Tuesday, March 11, 2014
Sometimes I'm a bit slow on the draw. Case in point: salt preserved lemons. I heard about these a long while back, and considering how simple they are to put together, you'd think I'd have made them by now. Well, the other day when I saw beautiful Meyer lemons at the store, I knew the time had come.
From what I gather, this method of preserving lemons is traditional to Morocco where they are called l'hamd marakad, which translates to "sleeping lemons." In French they are citrons confits. By whatever name you choose, they are used as a condiment alongside all sorts of dishes, and as a tangy, salty ingredient in others. I just know they're going to find their way onto the plate when we make Indian meals like dal, where they'd offer a twangy kick much like traditional mango or lime pickle. I could also see them adding a serious boost of flavor to hummus.
The method for making these is simple and requires only three things: a clean jar with an airtight lid, kosher or sea salt and lemons. Start by giving your lemons a good scrub, especially if they are not organic. Cut off both the stem and pointy end, then cut the lemon in half. Next, cut the halves into quarters, but not all the way through, so they are still connected. Sprinkle a thin layer of salt in the bottom of your jar and drop in the first half-lemon, peel side down.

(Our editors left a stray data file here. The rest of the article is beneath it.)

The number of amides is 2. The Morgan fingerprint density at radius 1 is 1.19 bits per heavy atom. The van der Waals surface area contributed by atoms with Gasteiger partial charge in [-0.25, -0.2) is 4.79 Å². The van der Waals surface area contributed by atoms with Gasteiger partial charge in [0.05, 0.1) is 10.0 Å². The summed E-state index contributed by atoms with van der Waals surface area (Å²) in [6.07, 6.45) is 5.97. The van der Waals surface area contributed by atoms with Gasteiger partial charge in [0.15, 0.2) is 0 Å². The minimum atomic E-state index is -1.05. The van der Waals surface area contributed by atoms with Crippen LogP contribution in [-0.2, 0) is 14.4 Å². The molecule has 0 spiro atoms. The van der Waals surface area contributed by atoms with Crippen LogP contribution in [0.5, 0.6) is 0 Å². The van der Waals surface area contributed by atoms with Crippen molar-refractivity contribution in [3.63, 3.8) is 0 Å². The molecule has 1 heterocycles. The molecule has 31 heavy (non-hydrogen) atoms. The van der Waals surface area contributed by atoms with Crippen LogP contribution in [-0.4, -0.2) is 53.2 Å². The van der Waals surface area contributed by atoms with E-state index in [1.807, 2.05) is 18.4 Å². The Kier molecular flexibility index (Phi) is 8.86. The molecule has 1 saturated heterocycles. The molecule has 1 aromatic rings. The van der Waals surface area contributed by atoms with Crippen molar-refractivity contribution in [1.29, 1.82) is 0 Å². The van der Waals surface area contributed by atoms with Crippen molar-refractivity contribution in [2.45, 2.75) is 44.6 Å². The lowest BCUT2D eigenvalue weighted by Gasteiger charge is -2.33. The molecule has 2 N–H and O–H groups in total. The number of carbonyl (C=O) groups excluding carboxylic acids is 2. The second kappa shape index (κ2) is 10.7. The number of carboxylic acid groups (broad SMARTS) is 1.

Sprinkle a generous layer of salt over the top of the lemon, and then with a muddler pack the lemon down into the jar, squeezing out as much juice as you can. Continue adding each half in this way, salting between each layer. When you've added every last one, top off the jar with another layer of salt and a final press with the muddler. Ideally the juice should reach to top of the uppermost lemon.
Now is when they live up to their name "sleeping lemons." They need to sit for 3 to 4 weeks until their rinds become soft enough to cut easily with a fork. Here is the part where you'll have to use your own judgement. Traditionally, salt preserved lemons are allowed to sit in a cupboard the entire time, with only an occasional shake to disturb their rest. Once they have reached the perfect state of softness, they are refrigerated where they will keep for six months or longer. More conservative folks like to refrigerate their lemons after a short 3-day run in the cupboard. Me, I'm going to live dangerously and let my lemons have a good long sleep on the shelf. I've made a lot of kimchi in my day and haven't killed anyone yet, so I'm going to take my chances!
I can't wait to try these and am already dreaming of ways to use them. Has anyone else out there made these before? What are your favorite ways to use them?
p.s. I made mine with this sea salt.